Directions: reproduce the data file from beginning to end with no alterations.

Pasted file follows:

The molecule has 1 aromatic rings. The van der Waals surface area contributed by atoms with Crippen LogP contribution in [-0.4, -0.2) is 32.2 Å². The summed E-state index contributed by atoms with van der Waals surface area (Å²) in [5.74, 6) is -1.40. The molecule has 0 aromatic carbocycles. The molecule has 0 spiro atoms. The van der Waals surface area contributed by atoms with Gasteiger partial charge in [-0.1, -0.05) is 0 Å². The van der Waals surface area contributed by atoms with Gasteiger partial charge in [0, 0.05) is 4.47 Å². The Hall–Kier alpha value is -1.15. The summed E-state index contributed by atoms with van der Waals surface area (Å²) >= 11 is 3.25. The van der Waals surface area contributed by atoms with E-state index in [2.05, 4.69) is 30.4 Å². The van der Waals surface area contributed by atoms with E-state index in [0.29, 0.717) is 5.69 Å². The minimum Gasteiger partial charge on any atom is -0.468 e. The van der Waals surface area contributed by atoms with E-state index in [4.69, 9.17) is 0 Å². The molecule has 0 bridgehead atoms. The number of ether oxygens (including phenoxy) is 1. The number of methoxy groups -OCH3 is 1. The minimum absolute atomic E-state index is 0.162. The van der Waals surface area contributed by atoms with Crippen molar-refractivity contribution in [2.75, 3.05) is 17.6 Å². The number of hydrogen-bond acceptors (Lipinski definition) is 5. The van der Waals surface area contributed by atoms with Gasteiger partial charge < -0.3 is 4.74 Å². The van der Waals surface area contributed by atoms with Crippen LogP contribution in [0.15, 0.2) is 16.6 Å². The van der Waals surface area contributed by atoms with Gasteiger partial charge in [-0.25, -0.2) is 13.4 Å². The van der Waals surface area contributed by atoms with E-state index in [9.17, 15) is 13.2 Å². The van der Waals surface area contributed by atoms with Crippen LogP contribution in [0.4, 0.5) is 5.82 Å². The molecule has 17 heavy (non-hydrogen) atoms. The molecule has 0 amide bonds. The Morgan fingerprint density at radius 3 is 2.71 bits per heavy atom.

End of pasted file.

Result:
The molecule has 1 aromatic rings. The van der Waals surface area contributed by atoms with Crippen LogP contribution in [-0.4, -0.2) is 32.2 Å². The summed E-state index contributed by atoms with van der Waals surface area (Å²) in [5.74, 6) is -1.40. The molecule has 0 aromatic carbocycles. The molecule has 0 spiro atoms. The van der Waals surface area contributed by atoms with Gasteiger partial charge in [-0.1, -0.05) is 0 Å². The van der Waals surface area contributed by atoms with Gasteiger partial charge in [0, 0.05) is 4.47 Å². The Hall–Kier alpha value is -1.15. The summed E-state index contributed by atoms with van der Waals surface area (Å²) >= 11 is 3.25. The van der Waals surface area contributed by atoms with E-state index in [2.05, 4.69) is 30.4 Å². The van der Waals surface area contributed by atoms with E-state index in [0.29, 0.717) is 5.69 Å². The minimum Gasteiger partial charge on any atom is -0.468 e. The van der Waals surface area contributed by atoms with E-state index in [4.69, 9.17) is 0 Å². The molecule has 0 bridgehead atoms. The number of ether oxygens (including phenoxy) is 1. The number of methoxy groups -OCH3 is 1. The minimum absolute atomic E-state index is 0.162. The van der Waals surface area contributed by atoms with Crippen molar-refractivity contribution in [2.75, 3.05) is 17.6 Å². The number of hydrogen-bond acceptors (Lipinski definition) is 5. The van der Waals surface area contributed by atoms with Gasteiger partial charge < -0.3 is 4.74 Å². The van der Waals surface area contributed by atoms with Crippen LogP contribution in [0.15, 0.2) is 16.6 Å². The van der Waals surface area contributed by atoms with Gasteiger partial charge in [-0.25, -0.2) is 13.4 Å². The van der Waals surface area contributed by atoms with E-state index in [9.17, 15) is 13.2 Å². The van der Waals surface area contributed by atoms with Crippen LogP contribution in [0.4, 0.5) is 5.82 Å². The molecule has 17 heavy (non-hydrogen) atoms. The molecule has 0 amide bonds. The Morgan fingerprint density at radius 3 is 2.71 bits per heavy atom.